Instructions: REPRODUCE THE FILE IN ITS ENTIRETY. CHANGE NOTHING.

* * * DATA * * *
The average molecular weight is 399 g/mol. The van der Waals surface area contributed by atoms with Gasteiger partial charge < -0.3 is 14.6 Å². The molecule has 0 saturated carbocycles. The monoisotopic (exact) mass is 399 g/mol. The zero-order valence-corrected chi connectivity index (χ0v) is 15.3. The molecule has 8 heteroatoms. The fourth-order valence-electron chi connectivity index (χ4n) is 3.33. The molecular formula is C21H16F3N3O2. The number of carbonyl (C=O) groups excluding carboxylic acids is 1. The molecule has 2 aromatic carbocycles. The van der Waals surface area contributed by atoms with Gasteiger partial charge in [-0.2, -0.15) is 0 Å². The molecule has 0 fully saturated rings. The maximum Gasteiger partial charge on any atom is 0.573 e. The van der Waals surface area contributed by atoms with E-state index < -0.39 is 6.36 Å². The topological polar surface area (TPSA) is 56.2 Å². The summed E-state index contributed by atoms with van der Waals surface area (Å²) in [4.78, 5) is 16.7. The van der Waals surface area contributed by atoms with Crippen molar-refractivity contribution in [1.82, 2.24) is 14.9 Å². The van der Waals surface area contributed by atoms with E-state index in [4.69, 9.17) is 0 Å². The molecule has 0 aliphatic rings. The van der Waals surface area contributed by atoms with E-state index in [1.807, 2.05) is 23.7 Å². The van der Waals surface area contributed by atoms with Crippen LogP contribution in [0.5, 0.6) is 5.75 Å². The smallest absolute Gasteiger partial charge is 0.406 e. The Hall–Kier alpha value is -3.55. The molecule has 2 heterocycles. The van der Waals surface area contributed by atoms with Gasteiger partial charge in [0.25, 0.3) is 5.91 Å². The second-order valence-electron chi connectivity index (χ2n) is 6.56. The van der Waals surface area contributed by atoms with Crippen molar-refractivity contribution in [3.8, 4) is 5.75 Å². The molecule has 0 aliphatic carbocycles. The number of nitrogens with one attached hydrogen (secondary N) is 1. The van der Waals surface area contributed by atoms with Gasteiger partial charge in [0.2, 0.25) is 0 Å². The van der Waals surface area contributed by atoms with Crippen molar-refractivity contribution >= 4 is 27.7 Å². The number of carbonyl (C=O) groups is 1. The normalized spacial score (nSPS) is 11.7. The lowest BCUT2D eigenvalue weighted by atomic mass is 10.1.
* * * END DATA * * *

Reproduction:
The average molecular weight is 399 g/mol. The van der Waals surface area contributed by atoms with Gasteiger partial charge < -0.3 is 14.6 Å². The molecule has 0 saturated carbocycles. The monoisotopic (exact) mass is 399 g/mol. The zero-order valence-corrected chi connectivity index (χ0v) is 15.3. The molecule has 8 heteroatoms. The fourth-order valence-electron chi connectivity index (χ4n) is 3.33. The molecular formula is C21H16F3N3O2. The number of carbonyl (C=O) groups excluding carboxylic acids is 1. The molecule has 2 aromatic carbocycles. The van der Waals surface area contributed by atoms with Gasteiger partial charge in [-0.2, -0.15) is 0 Å². The molecule has 0 fully saturated rings. The maximum Gasteiger partial charge on any atom is 0.573 e. The van der Waals surface area contributed by atoms with E-state index < -0.39 is 6.36 Å². The topological polar surface area (TPSA) is 56.2 Å². The summed E-state index contributed by atoms with van der Waals surface area (Å²) in [4.78, 5) is 16.7. The van der Waals surface area contributed by atoms with Crippen molar-refractivity contribution in [1.82, 2.24) is 14.9 Å². The van der Waals surface area contributed by atoms with E-state index in [4.69, 9.17) is 0 Å². The molecule has 0 aliphatic rings. The van der Waals surface area contributed by atoms with E-state index in [1.807, 2.05) is 23.7 Å². The van der Waals surface area contributed by atoms with Crippen LogP contribution in [0.5, 0.6) is 5.75 Å². The smallest absolute Gasteiger partial charge is 0.406 e. The Hall–Kier alpha value is -3.55. The molecule has 2 heterocycles. The van der Waals surface area contributed by atoms with Gasteiger partial charge in [0.25, 0.3) is 5.91 Å². The second-order valence-electron chi connectivity index (χ2n) is 6.56. The van der Waals surface area contributed by atoms with Crippen molar-refractivity contribution in [3.8, 4) is 5.75 Å². The molecule has 0 aliphatic carbocycles. The number of nitrogens with one attached hydrogen (secondary N) is 1. The van der Waals surface area contributed by atoms with Gasteiger partial charge in [0.2, 0.25) is 0 Å². The van der Waals surface area contributed by atoms with Crippen molar-refractivity contribution >= 4 is 27.7 Å². The number of carbonyl (C=O) groups is 1. The normalized spacial score (nSPS) is 11.7. The lowest BCUT2D eigenvalue weighted by atomic mass is 10.1.